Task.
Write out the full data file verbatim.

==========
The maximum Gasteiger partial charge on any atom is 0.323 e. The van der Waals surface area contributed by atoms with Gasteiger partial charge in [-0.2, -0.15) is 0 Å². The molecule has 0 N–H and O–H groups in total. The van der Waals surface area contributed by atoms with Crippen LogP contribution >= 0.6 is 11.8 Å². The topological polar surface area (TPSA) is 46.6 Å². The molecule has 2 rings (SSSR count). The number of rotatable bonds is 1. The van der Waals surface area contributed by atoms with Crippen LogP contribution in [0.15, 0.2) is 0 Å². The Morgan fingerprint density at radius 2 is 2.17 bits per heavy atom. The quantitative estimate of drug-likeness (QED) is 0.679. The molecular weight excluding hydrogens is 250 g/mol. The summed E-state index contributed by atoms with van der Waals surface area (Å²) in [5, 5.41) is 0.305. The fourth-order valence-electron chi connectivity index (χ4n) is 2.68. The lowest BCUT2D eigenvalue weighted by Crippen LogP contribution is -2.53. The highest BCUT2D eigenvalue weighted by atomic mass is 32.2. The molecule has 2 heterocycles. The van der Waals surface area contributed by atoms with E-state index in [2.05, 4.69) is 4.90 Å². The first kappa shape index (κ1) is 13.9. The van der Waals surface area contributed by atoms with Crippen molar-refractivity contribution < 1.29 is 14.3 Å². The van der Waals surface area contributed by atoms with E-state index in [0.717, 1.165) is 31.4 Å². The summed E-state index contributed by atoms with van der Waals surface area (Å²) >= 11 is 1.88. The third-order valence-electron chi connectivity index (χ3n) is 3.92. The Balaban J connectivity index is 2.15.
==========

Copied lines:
The maximum Gasteiger partial charge on any atom is 0.323 e. The van der Waals surface area contributed by atoms with Gasteiger partial charge in [-0.2, -0.15) is 0 Å². The molecule has 0 N–H and O–H groups in total. The van der Waals surface area contributed by atoms with Crippen LogP contribution >= 0.6 is 11.8 Å². The topological polar surface area (TPSA) is 46.6 Å². The molecule has 2 rings (SSSR count). The number of rotatable bonds is 1. The van der Waals surface area contributed by atoms with Crippen LogP contribution in [0.15, 0.2) is 0 Å². The Morgan fingerprint density at radius 2 is 2.17 bits per heavy atom. The quantitative estimate of drug-likeness (QED) is 0.679. The molecular weight excluding hydrogens is 250 g/mol. The summed E-state index contributed by atoms with van der Waals surface area (Å²) in [5, 5.41) is 0.305. The fourth-order valence-electron chi connectivity index (χ4n) is 2.68. The lowest BCUT2D eigenvalue weighted by Crippen LogP contribution is -2.53. The highest BCUT2D eigenvalue weighted by atomic mass is 32.2. The molecule has 2 heterocycles. The van der Waals surface area contributed by atoms with E-state index in [2.05, 4.69) is 4.90 Å². The first kappa shape index (κ1) is 13.9. The van der Waals surface area contributed by atoms with Crippen molar-refractivity contribution < 1.29 is 14.3 Å². The van der Waals surface area contributed by atoms with E-state index in [0.717, 1.165) is 31.4 Å². The summed E-state index contributed by atoms with van der Waals surface area (Å²) >= 11 is 1.88. The third-order valence-electron chi connectivity index (χ3n) is 3.92. The Balaban J connectivity index is 2.15.